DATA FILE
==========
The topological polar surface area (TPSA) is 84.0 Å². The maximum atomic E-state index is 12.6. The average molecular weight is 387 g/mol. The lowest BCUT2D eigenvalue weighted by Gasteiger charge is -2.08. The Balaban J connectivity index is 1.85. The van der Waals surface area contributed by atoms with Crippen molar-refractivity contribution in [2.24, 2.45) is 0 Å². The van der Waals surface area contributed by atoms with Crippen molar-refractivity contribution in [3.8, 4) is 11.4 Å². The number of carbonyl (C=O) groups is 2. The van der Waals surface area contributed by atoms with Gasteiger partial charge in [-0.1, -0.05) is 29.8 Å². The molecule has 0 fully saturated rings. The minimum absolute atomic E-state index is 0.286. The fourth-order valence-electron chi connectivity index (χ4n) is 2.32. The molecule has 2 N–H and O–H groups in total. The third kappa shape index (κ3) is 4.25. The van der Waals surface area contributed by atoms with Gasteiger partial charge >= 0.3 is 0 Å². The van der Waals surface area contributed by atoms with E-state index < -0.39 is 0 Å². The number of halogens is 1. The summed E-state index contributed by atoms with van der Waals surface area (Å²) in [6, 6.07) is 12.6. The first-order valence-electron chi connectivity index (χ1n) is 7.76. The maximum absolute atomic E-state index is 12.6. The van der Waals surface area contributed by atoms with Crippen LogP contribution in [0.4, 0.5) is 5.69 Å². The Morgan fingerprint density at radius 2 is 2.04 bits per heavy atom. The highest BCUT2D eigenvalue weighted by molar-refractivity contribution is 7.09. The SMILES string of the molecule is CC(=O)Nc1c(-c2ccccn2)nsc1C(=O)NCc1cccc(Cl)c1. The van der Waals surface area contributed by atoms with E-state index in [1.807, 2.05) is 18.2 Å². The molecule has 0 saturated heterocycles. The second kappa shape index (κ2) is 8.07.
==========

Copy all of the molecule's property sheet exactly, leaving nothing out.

The topological polar surface area (TPSA) is 84.0 Å². The maximum atomic E-state index is 12.6. The average molecular weight is 387 g/mol. The lowest BCUT2D eigenvalue weighted by Gasteiger charge is -2.08. The Balaban J connectivity index is 1.85. The van der Waals surface area contributed by atoms with Crippen molar-refractivity contribution in [2.24, 2.45) is 0 Å². The van der Waals surface area contributed by atoms with Crippen molar-refractivity contribution in [3.8, 4) is 11.4 Å². The number of carbonyl (C=O) groups is 2. The van der Waals surface area contributed by atoms with Gasteiger partial charge in [-0.1, -0.05) is 29.8 Å². The molecule has 0 fully saturated rings. The minimum absolute atomic E-state index is 0.286. The fourth-order valence-electron chi connectivity index (χ4n) is 2.32. The molecule has 2 N–H and O–H groups in total. The third kappa shape index (κ3) is 4.25. The van der Waals surface area contributed by atoms with Gasteiger partial charge >= 0.3 is 0 Å². The van der Waals surface area contributed by atoms with E-state index < -0.39 is 0 Å². The number of halogens is 1. The summed E-state index contributed by atoms with van der Waals surface area (Å²) in [6, 6.07) is 12.6. The first-order valence-electron chi connectivity index (χ1n) is 7.76. The maximum absolute atomic E-state index is 12.6. The van der Waals surface area contributed by atoms with Crippen LogP contribution in [0.4, 0.5) is 5.69 Å². The Morgan fingerprint density at radius 2 is 2.04 bits per heavy atom. The highest BCUT2D eigenvalue weighted by molar-refractivity contribution is 7.09. The SMILES string of the molecule is CC(=O)Nc1c(-c2ccccn2)nsc1C(=O)NCc1cccc(Cl)c1. The van der Waals surface area contributed by atoms with E-state index in [1.807, 2.05) is 18.2 Å². The molecule has 0 saturated heterocycles. The second kappa shape index (κ2) is 8.07.